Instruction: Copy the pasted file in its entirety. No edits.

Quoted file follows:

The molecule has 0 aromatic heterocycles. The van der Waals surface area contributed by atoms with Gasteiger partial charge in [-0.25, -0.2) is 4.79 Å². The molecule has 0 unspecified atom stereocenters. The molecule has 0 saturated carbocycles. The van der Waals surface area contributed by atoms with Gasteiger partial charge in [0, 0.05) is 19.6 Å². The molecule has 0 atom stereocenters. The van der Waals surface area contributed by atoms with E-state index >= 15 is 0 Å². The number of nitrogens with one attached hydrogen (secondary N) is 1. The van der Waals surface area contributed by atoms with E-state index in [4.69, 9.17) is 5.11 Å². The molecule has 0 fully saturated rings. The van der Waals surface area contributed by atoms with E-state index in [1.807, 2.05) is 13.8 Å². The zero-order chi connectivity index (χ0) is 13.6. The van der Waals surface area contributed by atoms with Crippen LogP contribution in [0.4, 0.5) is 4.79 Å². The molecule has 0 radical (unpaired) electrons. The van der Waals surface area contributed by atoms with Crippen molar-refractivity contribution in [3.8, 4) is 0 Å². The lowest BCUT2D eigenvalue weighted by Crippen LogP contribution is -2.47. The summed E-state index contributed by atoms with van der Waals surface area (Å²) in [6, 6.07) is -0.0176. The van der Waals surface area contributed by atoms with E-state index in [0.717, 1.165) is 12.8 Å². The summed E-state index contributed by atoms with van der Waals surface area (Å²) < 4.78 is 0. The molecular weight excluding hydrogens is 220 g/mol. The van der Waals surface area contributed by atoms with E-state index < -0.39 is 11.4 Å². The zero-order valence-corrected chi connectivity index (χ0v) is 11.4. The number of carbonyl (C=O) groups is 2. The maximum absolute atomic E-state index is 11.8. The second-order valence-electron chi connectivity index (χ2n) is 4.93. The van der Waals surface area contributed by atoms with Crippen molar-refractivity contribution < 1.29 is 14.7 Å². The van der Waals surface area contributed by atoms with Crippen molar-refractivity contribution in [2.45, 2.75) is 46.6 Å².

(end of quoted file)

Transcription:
The molecule has 0 aromatic heterocycles. The van der Waals surface area contributed by atoms with Gasteiger partial charge in [-0.25, -0.2) is 4.79 Å². The molecule has 0 unspecified atom stereocenters. The molecule has 0 saturated carbocycles. The van der Waals surface area contributed by atoms with Gasteiger partial charge in [0, 0.05) is 19.6 Å². The molecule has 0 atom stereocenters. The van der Waals surface area contributed by atoms with E-state index >= 15 is 0 Å². The number of nitrogens with one attached hydrogen (secondary N) is 1. The van der Waals surface area contributed by atoms with E-state index in [4.69, 9.17) is 5.11 Å². The molecule has 0 fully saturated rings. The van der Waals surface area contributed by atoms with E-state index in [1.807, 2.05) is 13.8 Å². The zero-order chi connectivity index (χ0) is 13.6. The van der Waals surface area contributed by atoms with Crippen LogP contribution in [0.4, 0.5) is 4.79 Å². The molecule has 0 radical (unpaired) electrons. The van der Waals surface area contributed by atoms with Crippen molar-refractivity contribution in [3.8, 4) is 0 Å². The lowest BCUT2D eigenvalue weighted by Crippen LogP contribution is -2.47. The summed E-state index contributed by atoms with van der Waals surface area (Å²) in [6, 6.07) is -0.0176. The van der Waals surface area contributed by atoms with E-state index in [0.717, 1.165) is 12.8 Å². The summed E-state index contributed by atoms with van der Waals surface area (Å²) < 4.78 is 0. The molecular weight excluding hydrogens is 220 g/mol. The van der Waals surface area contributed by atoms with E-state index < -0.39 is 11.4 Å². The zero-order valence-corrected chi connectivity index (χ0v) is 11.4. The number of carbonyl (C=O) groups is 2. The maximum absolute atomic E-state index is 11.8. The second-order valence-electron chi connectivity index (χ2n) is 4.93. The van der Waals surface area contributed by atoms with Crippen molar-refractivity contribution < 1.29 is 14.7 Å². The van der Waals surface area contributed by atoms with Crippen molar-refractivity contribution in [2.45, 2.75) is 46.6 Å².